The fact that keyboards had to go through so many iterations only to end up with unsatisfactory results for so many suggests that perhaps these devices are not suited to all needs and people. In fact they carry a whole host of issues with them:
Keyboards are the primary form of textual input for any user. Thus any malicious software, such as keystroke loggers can record a user's strokes.
Keyboards are also said to expose their users to various health risks. They require a person to sit in a relatively constrained position for the entire duration of their usage. While this is alright in short doses, it can be fairly harmful in the long run. Additionally, people with back problems might not be able to use standard keyboards at all.
The required position of the hands can cause other problems as well, such as a Repetitive Strain Injury. Though the prevalence of this is known to be low, injuries such as Carpal Tunnel Syndrome are associated with heavy Keyboard use. One study that monitored a thousand individuals for development of strain in the median nerve of the wrist found 4.8% of the participants reported a strain over a year. While this number is not alarming, one must consider the short time period used in the study.
Other risks have also been described with the use of public keyboards. Another study found that the average public Keyboard carries enough germs to be able to infect a person. Offices around the world do use disinfectants and cleaners on keyboards often, however in other settings such as University/College campuses, libraries, etc, these standards are not met.
Peter Buzing in his paper 'Comparing Different Keyboard Layouts' described five phases in the use of keyboards. These are:
Character Recognition: the phase during which the Human brain recognizes the key it must next hit
Storage Buffer: the phase during which the Human brain stores the key they have selected in their brain
Motor program: the program which searches/locates the key on the keyboard and prepares to hit it
Keystroke: the actual keystroke
Sensory Feedback: the phase in which the Human eye scans the screen and ensures that the correct key was printed.
These phases show that typing on a Keyboard can be a complex process which requires the user's full attention. Since this process is “learned” and not a natural human instinct such as speaking, it consumes the user's full attention.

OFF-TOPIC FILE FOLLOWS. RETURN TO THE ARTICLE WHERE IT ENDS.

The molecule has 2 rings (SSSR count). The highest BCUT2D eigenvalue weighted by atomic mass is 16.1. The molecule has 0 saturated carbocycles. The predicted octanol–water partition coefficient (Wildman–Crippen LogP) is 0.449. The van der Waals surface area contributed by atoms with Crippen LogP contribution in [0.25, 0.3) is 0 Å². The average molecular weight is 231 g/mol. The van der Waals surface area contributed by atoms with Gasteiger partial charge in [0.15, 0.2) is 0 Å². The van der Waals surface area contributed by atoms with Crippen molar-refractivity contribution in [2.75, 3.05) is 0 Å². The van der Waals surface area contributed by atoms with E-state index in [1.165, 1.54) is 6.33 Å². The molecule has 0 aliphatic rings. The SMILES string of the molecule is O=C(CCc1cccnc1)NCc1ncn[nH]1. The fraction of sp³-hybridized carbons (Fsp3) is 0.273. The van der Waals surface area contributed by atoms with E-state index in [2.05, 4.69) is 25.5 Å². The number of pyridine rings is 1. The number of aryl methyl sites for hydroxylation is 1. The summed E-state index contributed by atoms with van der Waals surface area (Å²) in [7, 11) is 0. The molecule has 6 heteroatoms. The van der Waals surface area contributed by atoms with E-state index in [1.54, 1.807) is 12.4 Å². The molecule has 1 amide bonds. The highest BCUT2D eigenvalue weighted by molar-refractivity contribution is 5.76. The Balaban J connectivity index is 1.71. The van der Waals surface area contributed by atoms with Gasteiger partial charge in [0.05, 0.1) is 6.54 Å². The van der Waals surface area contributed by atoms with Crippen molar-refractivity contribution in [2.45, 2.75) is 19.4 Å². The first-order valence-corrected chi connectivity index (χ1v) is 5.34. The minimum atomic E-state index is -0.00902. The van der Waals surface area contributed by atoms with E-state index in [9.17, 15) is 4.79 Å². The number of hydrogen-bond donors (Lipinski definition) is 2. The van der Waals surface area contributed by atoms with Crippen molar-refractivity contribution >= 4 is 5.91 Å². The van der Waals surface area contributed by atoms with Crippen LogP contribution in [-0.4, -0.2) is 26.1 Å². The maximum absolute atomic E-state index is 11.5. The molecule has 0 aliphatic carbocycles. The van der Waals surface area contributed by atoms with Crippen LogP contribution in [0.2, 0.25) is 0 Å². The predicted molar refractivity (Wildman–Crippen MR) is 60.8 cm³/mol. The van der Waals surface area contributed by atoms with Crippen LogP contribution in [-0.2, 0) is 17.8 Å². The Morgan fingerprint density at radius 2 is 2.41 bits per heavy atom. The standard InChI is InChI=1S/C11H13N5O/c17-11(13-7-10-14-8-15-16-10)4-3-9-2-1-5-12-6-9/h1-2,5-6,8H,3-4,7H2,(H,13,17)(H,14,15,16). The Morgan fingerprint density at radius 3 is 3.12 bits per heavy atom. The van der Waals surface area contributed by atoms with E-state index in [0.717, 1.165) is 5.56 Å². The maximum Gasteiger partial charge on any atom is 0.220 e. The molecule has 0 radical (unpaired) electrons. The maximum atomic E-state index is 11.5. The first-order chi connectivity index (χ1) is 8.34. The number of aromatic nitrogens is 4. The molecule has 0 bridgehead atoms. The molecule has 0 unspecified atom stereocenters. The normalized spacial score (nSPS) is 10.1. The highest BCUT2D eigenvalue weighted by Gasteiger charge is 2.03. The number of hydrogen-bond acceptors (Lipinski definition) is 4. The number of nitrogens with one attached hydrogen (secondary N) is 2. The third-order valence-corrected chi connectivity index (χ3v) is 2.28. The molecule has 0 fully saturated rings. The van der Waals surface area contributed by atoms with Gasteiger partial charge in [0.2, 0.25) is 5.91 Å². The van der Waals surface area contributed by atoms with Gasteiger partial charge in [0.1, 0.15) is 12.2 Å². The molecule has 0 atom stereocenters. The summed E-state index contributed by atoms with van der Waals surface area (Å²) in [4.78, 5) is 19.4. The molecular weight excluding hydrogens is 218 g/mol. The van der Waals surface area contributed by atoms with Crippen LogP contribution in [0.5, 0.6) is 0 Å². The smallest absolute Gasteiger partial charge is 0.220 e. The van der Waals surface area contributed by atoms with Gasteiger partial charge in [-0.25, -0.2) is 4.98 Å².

Even despite the concentration that a user puts into the process, even experienced typers still produce errors.
Further, as Hick's Law predicts, an inexperienced user has a steep slope to climb before they can become efficient at Keyboard usage. Since an average keyboard offers its user 101 keys along with several secondary options (Ctrl and Fn options), it takes them a long time to realize the next key they have to hit.
Another problems that keyboard users face if switching between languages with ease. A physical keys can only carry so many printed characters. Some manufacturers provide sticker layouts for their keyboards such that one could layover their keys with a new character set, but this process is slow, and inefficient.
Other than this, keyboards also impose minimum size requirements on their manufacturers if they are to be usable. This becomes a much more serious problem on mobile devices. While some manufacturers such as RIM chooses to stick with thumb-pads, others are experimenting with on-screen and virtual keyboards.
Physical keyboards are also vulnerable to damage.
Android Voice Recognition, Apple SIRI, VLingo
Electronic Phone Operators
Competitions for NLP
Supplements for NLP
1) Natural Language Processing
- There are several smaller ideas we could work on within this large topic such as:
- Its implementation in chat-bots?
- Sentiment analysis - data mining for financial analysis, for disease or war prevention - http://en.wikipedia.org/wiki/Sentiment_analysis
- Watson - More complicated topic, not sure what thesis we could have here? Word sense disambiguation? http://en.wikipedia.org/wiki/Word_sense_disambiguation More research needed.
- Part of speech tagging - Used on several websites in searching, tagging, merging threads or discussions : http://en.wikipedia.org/wiki/Part-of-speech_tagging
2) Kinect/Move interaction?
- Human computer interaction in video games?
- And other areas? http://www.primesense.com/en/the-living-room-experience
- Head-tracking? Gestures? http://www.youtube.com/watch?v=Jt5nhQiL4pY More research needed.
3) Usability of Social Media Tools
- How do organizations structure their tools to promote and increase user engagement
- Psychological effects of Social Media and its pull on users